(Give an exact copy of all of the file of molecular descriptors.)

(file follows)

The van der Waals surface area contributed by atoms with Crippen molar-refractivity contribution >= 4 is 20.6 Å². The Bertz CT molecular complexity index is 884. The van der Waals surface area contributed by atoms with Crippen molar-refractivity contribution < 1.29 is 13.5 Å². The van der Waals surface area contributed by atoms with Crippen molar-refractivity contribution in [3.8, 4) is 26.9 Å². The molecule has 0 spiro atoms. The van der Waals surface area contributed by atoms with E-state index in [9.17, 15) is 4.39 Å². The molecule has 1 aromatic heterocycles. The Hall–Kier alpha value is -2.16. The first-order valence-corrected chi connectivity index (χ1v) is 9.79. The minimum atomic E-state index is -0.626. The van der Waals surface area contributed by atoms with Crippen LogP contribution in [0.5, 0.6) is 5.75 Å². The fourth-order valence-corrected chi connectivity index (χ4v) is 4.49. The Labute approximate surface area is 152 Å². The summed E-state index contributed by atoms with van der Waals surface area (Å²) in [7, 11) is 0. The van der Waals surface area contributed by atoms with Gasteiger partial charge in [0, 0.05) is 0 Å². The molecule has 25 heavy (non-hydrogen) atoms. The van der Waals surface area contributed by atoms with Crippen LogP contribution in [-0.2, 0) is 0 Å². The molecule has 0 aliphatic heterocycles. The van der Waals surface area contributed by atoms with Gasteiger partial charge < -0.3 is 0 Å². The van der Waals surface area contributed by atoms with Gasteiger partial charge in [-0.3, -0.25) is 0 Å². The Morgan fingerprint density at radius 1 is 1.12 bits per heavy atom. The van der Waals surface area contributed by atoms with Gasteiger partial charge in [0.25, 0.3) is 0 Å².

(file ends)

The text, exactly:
The van der Waals surface area contributed by atoms with Crippen molar-refractivity contribution >= 4 is 20.6 Å². The Bertz CT molecular complexity index is 884. The van der Waals surface area contributed by atoms with Crippen molar-refractivity contribution < 1.29 is 13.5 Å². The van der Waals surface area contributed by atoms with Crippen molar-refractivity contribution in [3.8, 4) is 26.9 Å². The molecule has 0 spiro atoms. The van der Waals surface area contributed by atoms with E-state index in [9.17, 15) is 4.39 Å². The molecule has 1 aromatic heterocycles. The Hall–Kier alpha value is -2.16. The first-order valence-corrected chi connectivity index (χ1v) is 9.79. The minimum atomic E-state index is -0.626. The van der Waals surface area contributed by atoms with Crippen LogP contribution in [0.5, 0.6) is 5.75 Å². The fourth-order valence-corrected chi connectivity index (χ4v) is 4.49. The Labute approximate surface area is 152 Å². The summed E-state index contributed by atoms with van der Waals surface area (Å²) in [7, 11) is 0. The van der Waals surface area contributed by atoms with Gasteiger partial charge in [0, 0.05) is 0 Å². The molecule has 25 heavy (non-hydrogen) atoms. The van der Waals surface area contributed by atoms with Crippen LogP contribution in [-0.2, 0) is 0 Å². The molecule has 0 aliphatic heterocycles. The van der Waals surface area contributed by atoms with Gasteiger partial charge < -0.3 is 0 Å². The van der Waals surface area contributed by atoms with Gasteiger partial charge in [-0.3, -0.25) is 0 Å². The Morgan fingerprint density at radius 1 is 1.12 bits per heavy atom. The van der Waals surface area contributed by atoms with Gasteiger partial charge in [0.25, 0.3) is 0 Å².